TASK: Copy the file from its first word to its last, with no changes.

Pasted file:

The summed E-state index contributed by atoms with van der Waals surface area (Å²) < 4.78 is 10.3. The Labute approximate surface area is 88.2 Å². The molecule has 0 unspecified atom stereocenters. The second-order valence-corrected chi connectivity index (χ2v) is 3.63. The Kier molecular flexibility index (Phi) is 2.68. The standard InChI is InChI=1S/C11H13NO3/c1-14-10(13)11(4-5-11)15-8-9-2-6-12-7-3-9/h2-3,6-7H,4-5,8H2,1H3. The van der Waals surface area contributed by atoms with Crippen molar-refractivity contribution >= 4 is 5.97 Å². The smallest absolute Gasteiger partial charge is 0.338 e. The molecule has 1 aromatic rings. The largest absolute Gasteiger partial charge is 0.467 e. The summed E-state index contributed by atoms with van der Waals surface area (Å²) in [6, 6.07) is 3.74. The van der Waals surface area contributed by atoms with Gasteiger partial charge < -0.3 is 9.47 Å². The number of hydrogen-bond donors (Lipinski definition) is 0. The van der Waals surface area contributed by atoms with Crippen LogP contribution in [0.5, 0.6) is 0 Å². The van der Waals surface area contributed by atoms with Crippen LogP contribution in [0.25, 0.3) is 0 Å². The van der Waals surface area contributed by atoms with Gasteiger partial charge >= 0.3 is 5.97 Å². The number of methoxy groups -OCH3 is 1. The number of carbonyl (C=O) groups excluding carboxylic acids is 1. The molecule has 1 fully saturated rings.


The summed E-state index contributed by atoms with van der Waals surface area (Å²) < 4.78 is 10.3. The Labute approximate surface area is 88.2 Å². The molecule has 0 unspecified atom stereocenters. The second-order valence-corrected chi connectivity index (χ2v) is 3.63. The Kier molecular flexibility index (Phi) is 2.68. The standard InChI is InChI=1S/C11H13NO3/c1-14-10(13)11(4-5-11)15-8-9-2-6-12-7-3-9/h2-3,6-7H,4-5,8H2,1H3. The van der Waals surface area contributed by atoms with Crippen molar-refractivity contribution >= 4 is 5.97 Å². The smallest absolute Gasteiger partial charge is 0.338 e. The molecule has 1 aromatic rings. The largest absolute Gasteiger partial charge is 0.467 e. The summed E-state index contributed by atoms with van der Waals surface area (Å²) in [6, 6.07) is 3.74. The van der Waals surface area contributed by atoms with Gasteiger partial charge < -0.3 is 9.47 Å². The number of hydrogen-bond donors (Lipinski definition) is 0. The van der Waals surface area contributed by atoms with Crippen LogP contribution in [0.5, 0.6) is 0 Å². The van der Waals surface area contributed by atoms with Crippen LogP contribution in [0.25, 0.3) is 0 Å². The van der Waals surface area contributed by atoms with Gasteiger partial charge >= 0.3 is 5.97 Å². The number of methoxy groups -OCH3 is 1. The number of carbonyl (C=O) groups excluding carboxylic acids is 1. The molecule has 1 fully saturated rings.